Menasha Corp., a holding company with subsidiaries that sold $1 billion worth of plastics and packaging materials last year, has been talking with Dell about storage during the past few months. "If Dell brings to the storage arena the same reliability and cost-of-ownership model that's favorable, hey, we're all for it," CIO Edward Wojciechowski says.
Dell acknowledges that high-end storage for companies that must connect Windows, Unix, and mainframe systems is better left to EMC, IBM, and Hitachi Data Systems, which sell complex systems for millions of dollars a pop. "We struggle because the vendors can't bring interoperability," says Chris Collins, manager of enterprise architecture at Ahold Inc., an international retail holding company with $56 billion in sales last year. Ahold maintains a storage infrastructure with high-end systems from EMC and IBM. To simplify things, Ahold wants to move to an all-IBM storage platform. There must be greater support by all companies for new interoperability standards, Collins says; no single vendor, not even Dell, can bring simplicity to situations where there's such a mix of systems and data, she notes.
Dell hasn't significantly altered the networking market yet. But it could by leveraging its high sales volume and low production costs to drive down networking infrastructure costs faster than might occur otherwise, says Mark Fabbi, VP and research director at Gartner. "Dell's real impact is in changing the economics and expectations of the market," Fabbi says. And because Dell's switches have more features than those from other low-cost vendors, customers get the price benefits of commoditization without much sacrifice.
"This is the beginning of us applying our model to the communications space," says Kim Crawford, VP and general manager of Dell networking. Dell's products are primarily low-end devices, though the company recently introduced two switches with enterprise-class features. Gartner's Fabbi predicts Dell initially will compete most aggressively with low-end switch vendors such as D-Link Systems, Linksys Group, and Netgear, which have products that tend to be inexpensive, with bare-bones functionality.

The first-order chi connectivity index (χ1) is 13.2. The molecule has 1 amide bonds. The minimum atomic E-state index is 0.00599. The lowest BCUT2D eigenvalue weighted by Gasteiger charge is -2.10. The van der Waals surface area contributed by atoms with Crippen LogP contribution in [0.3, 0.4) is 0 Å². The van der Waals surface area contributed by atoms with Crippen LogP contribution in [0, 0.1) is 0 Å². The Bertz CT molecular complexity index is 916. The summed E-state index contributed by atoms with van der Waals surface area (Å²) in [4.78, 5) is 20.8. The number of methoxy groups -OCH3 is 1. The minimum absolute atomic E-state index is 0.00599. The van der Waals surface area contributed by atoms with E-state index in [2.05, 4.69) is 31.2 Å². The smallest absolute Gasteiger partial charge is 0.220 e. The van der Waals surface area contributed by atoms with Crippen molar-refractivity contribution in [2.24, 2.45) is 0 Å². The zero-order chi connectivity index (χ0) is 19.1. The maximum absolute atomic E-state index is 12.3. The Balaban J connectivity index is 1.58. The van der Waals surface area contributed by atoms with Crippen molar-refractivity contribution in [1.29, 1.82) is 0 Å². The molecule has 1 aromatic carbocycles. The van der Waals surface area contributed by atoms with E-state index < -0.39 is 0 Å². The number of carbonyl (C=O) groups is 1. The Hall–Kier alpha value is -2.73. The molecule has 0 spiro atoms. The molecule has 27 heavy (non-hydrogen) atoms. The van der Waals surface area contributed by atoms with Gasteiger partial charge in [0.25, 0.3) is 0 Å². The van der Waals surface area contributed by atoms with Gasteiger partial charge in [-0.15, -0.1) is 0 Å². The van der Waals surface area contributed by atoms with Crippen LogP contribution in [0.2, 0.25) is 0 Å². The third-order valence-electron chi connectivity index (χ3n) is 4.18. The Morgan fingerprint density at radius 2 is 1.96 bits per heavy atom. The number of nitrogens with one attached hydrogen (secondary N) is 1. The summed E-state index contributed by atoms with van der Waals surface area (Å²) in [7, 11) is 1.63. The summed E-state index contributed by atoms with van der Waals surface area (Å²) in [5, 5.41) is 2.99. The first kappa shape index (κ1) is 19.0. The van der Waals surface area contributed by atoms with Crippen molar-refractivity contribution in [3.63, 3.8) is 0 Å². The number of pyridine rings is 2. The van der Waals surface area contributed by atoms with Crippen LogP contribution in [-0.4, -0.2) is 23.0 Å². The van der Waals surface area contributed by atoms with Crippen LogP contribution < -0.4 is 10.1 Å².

Printing company Communications Specialist Inc. is pleased with the eight 24-port managed Ethernet PowerConnect 3024 switches it bought from Dell a year ago, IT manager Gilbert Maldonado says. At about 40% less than comparable Cisco switches, "they're a little plainer than Cisco's in terms of not having the same bells and whistles, but Dell's product quality is just as good as Cisco's," Maldonado says.
The trade-off of a few features for a significantly lower price was worth it for Communications Specialist, and Dell seemed like a safer choice than other low-cost switch vendors. "There are other switch companies out there, but I just didn't feel comfortable putting my whole network on their equipment," Maldonado says.
If Dell continues upmarket, it will ultimately go head-to-head with networking powerhouse Cisco and its contemporaries. But Cisco says it isn't worried: It sees Dell's entry as favorable for the market because it will encourage more small companies to buy basic LAN switches, which they may later replace with more sophisticated switches from higher-end vendors as needs grow. "The opportunity is for the market to grow further," says Peter Alexander, VP of marketing for Cisco's commercial networking unit.
Eastman's Oliver isn't as bullish on Dell's prospects as a networking vendor as he is about its potential in other areas. "Dell is starting to get out of its areas of competency and will have a hard time competing in networking with Cisco," he says.
But Dell doesn't want to be underestimated. "We're highly committed to the networking business," Crawford says. Dell can earn significantly higher profit margins from networking products than it gets in its PC and server business, while still pricing its products well below those of established networking vendors, analyst Fabbi says. Typical gross margins for PCs are around 25%, but networking vendors have gross margins of 40% to 50% and even higher for more sophisticated equipment.
Communications Specialist's Maldonado says he hopes Dell's switching business is successful because the networking industry needs more competition. Statements like that indicate to Michael Dell that there's plenty of opportunity for his company to enter new areas. "We have 3% of the total IT market, pretty small," he says. "I haven't found any customers who don't like competition."
Photo of Michael Dell by Matthew Mahon